There were probably fewer quiet news days than most people would expect in Katherine.
Three hours from Darwin in the mostly empty Northern Territory, with a population around 10,000, Katherine had a lot going on.
It also helped to have Australia's biggest air base at Tindal on the town's doorstep.
There was precious little in the way of any media in the NT either, so everything was pretty much fair game.
When I left the local paper there last year, it was only one of two printed newspapers remaining in the Territory.
But inevitably there were quiet times.
Some folk also believe news reporters sit about hoping some tragedy or other should befall the local populace.
A horror to sell papers or drive clicks on the website.
That wasn't the case either.
We watched our online traffic closely, all media outlets do these days, and readers were not as interested in such things as they once were.
Local rangers used to bait traps in the Katherine River to catch crocodiles.
We had a mutual pact with those rangers.
Tell us about any capture, and invite us to come and get a picture.
Croc stories always did well with our readership numbers, and the rangers were able to get their warnings out to any fools who might be considering a dip in the local waterways.
But after about the 20th capture in a year, the interest began to wane.
Our pals the rangers do too good a job at frightening locals, few actually get eaten by these monsters.
We did consider how we could tell the story differently to engage those readers, but it became hard work.
Croc stories were up the top but something was even bigger.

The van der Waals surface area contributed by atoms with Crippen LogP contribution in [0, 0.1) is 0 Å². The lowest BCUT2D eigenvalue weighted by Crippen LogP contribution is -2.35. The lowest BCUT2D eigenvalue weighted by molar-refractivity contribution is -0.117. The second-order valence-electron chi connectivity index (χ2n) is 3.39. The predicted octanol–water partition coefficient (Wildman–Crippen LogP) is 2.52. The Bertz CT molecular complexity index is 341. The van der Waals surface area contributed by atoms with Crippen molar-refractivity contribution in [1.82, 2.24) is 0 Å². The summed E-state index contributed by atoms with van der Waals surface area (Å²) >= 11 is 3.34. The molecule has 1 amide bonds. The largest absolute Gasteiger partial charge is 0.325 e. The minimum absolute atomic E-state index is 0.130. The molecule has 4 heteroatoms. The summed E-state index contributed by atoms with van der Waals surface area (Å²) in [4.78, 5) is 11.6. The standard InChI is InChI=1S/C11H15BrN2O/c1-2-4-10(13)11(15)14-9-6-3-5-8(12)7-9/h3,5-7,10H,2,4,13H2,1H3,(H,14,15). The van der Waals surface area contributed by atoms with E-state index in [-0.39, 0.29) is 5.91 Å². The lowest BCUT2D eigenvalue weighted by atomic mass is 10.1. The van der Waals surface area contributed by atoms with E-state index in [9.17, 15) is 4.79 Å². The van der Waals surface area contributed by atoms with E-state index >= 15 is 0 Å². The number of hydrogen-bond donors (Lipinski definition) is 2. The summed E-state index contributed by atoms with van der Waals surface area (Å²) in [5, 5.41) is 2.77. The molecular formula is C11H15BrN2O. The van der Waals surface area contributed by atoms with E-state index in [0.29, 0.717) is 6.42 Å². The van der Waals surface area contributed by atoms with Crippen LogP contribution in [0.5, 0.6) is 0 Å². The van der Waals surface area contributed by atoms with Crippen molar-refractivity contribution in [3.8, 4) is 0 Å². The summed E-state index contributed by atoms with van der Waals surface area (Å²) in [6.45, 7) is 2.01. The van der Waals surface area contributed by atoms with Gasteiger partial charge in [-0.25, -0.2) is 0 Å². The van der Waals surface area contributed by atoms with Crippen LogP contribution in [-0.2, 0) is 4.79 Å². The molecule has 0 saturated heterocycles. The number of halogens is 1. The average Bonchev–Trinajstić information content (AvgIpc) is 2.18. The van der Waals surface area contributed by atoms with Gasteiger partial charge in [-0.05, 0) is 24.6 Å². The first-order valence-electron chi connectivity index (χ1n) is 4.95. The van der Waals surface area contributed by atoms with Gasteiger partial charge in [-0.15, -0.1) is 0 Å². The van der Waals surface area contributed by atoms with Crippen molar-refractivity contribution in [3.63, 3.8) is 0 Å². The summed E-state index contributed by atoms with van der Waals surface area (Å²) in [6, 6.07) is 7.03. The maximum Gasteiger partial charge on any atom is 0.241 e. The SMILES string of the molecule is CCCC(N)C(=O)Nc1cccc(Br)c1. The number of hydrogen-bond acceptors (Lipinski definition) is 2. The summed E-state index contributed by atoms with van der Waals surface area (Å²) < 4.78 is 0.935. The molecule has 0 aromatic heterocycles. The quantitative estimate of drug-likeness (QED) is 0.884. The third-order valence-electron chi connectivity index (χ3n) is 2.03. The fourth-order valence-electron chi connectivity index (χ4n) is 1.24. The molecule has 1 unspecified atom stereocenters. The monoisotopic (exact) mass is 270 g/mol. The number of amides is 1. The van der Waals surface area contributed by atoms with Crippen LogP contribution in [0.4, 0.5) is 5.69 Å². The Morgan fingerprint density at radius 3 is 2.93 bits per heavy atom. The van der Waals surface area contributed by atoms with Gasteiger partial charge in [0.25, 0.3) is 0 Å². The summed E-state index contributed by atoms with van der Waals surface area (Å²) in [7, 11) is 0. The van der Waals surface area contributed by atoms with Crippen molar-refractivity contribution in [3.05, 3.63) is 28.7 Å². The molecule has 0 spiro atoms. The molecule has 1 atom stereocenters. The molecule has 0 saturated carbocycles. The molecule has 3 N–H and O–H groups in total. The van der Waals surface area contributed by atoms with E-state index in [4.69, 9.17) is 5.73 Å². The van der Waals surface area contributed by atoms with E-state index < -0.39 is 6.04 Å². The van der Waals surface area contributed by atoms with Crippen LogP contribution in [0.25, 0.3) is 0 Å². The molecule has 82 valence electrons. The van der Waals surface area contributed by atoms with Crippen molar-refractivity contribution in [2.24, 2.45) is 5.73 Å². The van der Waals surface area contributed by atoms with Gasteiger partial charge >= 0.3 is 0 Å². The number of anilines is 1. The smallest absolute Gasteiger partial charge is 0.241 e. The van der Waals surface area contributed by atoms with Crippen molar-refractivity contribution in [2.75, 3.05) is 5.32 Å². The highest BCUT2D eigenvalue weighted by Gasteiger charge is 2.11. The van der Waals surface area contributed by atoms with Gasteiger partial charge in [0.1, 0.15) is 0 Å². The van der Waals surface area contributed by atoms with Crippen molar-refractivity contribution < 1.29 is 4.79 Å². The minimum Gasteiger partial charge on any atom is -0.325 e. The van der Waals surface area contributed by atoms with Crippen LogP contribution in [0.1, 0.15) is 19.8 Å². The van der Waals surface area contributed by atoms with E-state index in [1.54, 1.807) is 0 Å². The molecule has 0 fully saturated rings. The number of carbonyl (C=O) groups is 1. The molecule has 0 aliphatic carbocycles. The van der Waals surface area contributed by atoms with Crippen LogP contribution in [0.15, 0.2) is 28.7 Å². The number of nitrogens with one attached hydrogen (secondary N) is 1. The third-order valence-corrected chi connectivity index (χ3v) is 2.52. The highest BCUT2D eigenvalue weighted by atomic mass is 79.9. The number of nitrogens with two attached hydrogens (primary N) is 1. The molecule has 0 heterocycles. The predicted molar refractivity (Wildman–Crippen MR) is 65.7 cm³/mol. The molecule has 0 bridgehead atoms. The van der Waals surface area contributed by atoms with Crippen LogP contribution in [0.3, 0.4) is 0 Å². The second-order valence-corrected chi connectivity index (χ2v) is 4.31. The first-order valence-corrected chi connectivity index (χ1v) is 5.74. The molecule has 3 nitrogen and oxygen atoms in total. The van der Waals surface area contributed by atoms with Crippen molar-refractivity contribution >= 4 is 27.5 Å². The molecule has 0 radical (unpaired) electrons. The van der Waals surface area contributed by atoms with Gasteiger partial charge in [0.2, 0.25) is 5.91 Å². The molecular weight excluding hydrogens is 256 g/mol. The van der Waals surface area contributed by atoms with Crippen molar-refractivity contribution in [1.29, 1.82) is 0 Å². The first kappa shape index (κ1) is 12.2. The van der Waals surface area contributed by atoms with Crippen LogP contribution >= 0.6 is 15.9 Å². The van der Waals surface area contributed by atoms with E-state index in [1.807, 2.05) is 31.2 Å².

Yep, Kentucky Fried Chicken.
If we had a KFC story, any sort of KFC story, it was time to celebrate and adjourn to the pub.
A KFC story would dominate our website for a week, sometimes even longer.
Katherine didn't have a KFC fast food outlet and dearly wanted one.
The locals hunger for the stuff was so great that people would travel to Coolalinga, about 30 kilometres south of Darwin, as the closest KFC to Katherine.
It was still about three hours away, that's a six hour round trip.
Sure they would fuel up on the greasy stuff while there but most times they would be working to a roster.
People would take it in turns to take the long trip up the Stuart Highway and bring back a boot-load of the stuff for their friends.
Petrol money was paid on top of the price for the food.
Your car could reek of the stuff for weeks, but it could also be quite lucrative
Katherine already had fast food.
There were the independents you'd expect, fish and chip shops, that sort of thing.
It had McDonald's, Subway (for a while), Domino's, Red Rooster, and the NT's first Pie Face outlet.
Boy, it was a big week when that opened.
United Fuel, which hosted Pie Face, sold a mammoth 2000 pies each week after it opened.
That's one for every five people living there.
They have an appetite for fast food.
This is the outback mind, not everyone is able to regularly get to the big city.
So for a quiet news day we would call KFC Australia's headquarters and ask if they had any plans to expand to Katherine.
A negative response, which they always were, was a big story.
I write this today because my home town here in Victoria is celebrating the opening of its very own Hungry Jack's store.
The local Facebook resident's page has been all abuzz for weeks.
It's given me a laugh during lockdown where food delivery services have been the busiest vehicles on the roads.
When I was running news for the paper at Swan Hill in northwest Victoria what did they want?
A two-lane bridge between Swan Hill and the Federal Hotel? Nope it was Hungry Jack's.
It was either Echuca or Mildura for them.
Even if we had a croc found in the Murray River at Swan Hill, I reckon it still would have been beaten by a Hungry Jack's announcement.
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